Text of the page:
We recently talked with Dr. Emily Thompson from the Rothstein Lab at Johns Hopkins University to learn about her unique research project focused on how the loss of a cortical astroglia subpopulation exacerbates dendritic and synaptic defects of upper motor neurons in ALS.
We recently talked with Dr. Gerbino from the Maniatis Lab at Columbia University to learn about her unique research project focused on identifying how mutations in TBK1, one of the genes associated with ALS, differentially affect the cells of the spinal cord involved in the pathogenesis of ALS.
We recently spoke with Dr. Paul McKeever from the Rogaeva lab at the Tanz Centre for Research in Neurodegenerative Diseases at the University of Toronto. Paul’s current research project is focused on uncovering the molecular programming which make individual brain cells and populations of cells susceptible or resilient to the disease process so that new therapeutic avenues can be developed for patients with ALS and FTD.
We recently talked with Dr. Lauren Laboissonniere from the Ranum lab at the University of Florida to learn about her unique research project focused on the development of novel therapeutics for the treatment of C9orf72 ALS/FTD and related repeat-associated disorders.
Biogen, a partner of The ALS Association, recently published promising results from its phase 1–2 Trial of Antisense Oligonucleotide Tofersen for SOD1 ALS and is now actively enrolling participants for their Phase 3 Valor study. It also announced that there is an open-label extension available in the study.
We recently talked with Dr. Zhe Zhang from the Sun Lab at the Johns Hopkins School of Medicine to learn about her unique research project focused on screening for expansion in the C9ORF72 gene, the most common genetic cause of ALS.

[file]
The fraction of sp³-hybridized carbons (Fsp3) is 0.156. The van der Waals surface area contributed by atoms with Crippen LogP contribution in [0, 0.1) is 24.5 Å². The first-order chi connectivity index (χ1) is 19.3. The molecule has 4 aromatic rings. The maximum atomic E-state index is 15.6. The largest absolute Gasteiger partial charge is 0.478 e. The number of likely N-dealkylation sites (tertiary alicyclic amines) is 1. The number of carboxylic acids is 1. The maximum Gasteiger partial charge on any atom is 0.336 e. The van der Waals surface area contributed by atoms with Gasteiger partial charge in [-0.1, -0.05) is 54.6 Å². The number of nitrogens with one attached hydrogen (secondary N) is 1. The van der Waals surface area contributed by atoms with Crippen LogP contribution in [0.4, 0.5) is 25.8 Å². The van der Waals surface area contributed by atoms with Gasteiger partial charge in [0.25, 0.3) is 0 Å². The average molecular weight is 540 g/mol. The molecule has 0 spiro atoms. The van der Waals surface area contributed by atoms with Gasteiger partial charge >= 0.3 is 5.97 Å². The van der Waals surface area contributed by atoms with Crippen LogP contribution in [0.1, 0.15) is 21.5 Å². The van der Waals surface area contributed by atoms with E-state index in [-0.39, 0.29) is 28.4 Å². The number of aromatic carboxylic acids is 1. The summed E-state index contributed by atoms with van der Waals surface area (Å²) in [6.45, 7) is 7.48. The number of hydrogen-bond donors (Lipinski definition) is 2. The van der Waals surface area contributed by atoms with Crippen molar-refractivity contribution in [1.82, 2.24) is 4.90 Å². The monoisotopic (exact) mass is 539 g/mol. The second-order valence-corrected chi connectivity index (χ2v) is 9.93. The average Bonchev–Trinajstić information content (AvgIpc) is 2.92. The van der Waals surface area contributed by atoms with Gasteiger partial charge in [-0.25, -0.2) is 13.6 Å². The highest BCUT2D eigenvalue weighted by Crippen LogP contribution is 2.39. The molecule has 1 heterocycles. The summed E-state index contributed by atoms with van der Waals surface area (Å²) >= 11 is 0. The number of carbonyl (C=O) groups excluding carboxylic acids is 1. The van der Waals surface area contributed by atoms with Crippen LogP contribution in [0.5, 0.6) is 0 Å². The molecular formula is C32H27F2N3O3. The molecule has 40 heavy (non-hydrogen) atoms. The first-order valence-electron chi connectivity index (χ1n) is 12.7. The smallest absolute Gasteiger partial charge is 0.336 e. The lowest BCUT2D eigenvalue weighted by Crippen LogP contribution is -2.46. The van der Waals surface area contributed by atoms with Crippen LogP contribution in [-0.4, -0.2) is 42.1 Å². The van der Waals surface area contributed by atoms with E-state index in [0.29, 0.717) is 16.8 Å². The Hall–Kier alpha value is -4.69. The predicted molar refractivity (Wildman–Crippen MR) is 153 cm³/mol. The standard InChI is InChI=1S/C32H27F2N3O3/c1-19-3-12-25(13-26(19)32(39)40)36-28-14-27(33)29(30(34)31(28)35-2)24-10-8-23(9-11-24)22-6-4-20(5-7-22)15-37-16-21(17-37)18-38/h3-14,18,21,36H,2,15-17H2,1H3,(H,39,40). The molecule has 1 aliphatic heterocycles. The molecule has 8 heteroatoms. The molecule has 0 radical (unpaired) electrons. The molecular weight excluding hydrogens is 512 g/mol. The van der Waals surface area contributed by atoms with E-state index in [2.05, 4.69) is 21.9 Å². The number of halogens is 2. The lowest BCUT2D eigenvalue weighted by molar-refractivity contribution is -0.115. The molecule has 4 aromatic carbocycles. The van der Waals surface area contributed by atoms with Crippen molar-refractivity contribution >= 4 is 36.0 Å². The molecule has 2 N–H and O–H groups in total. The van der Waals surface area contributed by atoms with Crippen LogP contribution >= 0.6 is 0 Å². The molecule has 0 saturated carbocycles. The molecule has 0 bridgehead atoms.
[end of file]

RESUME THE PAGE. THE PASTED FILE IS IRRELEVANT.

Research supported by The ALS Association found that blood plasma analysis could be key to speeding up the process of diagnosing the disease and monitoring disease progression. The research was led by Dr. Michael Bereman from North Carolina State University and supported by a $100,000 grant from The ALS Association, including funding from the North Carolina Chapter.
We support the A.C.T. for ALS Act (H.R. 7071) and believe it should be strengthened by helping fund ALS research and by ensuring people with ALS in clinical trials can continue receiving treatments that may be helping them. We believe these steps will help improve its chances for passage and ensure it helps even more people with ALS.
The National Institutes of Health on Wednesday announced plans to spend an additional $25 million to create a new program that will speed up ALS research and support cutting-edge approaches to understanding the disease and developing treatments. The money is scheduled to be spent over five years targeting innovative research through a program called Accelerating Leading-edge Science in ALS – or ALS2.
The ALS Association and I AM ALS have awarded a $500,000 grant to BrainStorm Cell Therapeutics, a biotechnology company, to support its ALS biomarker research study.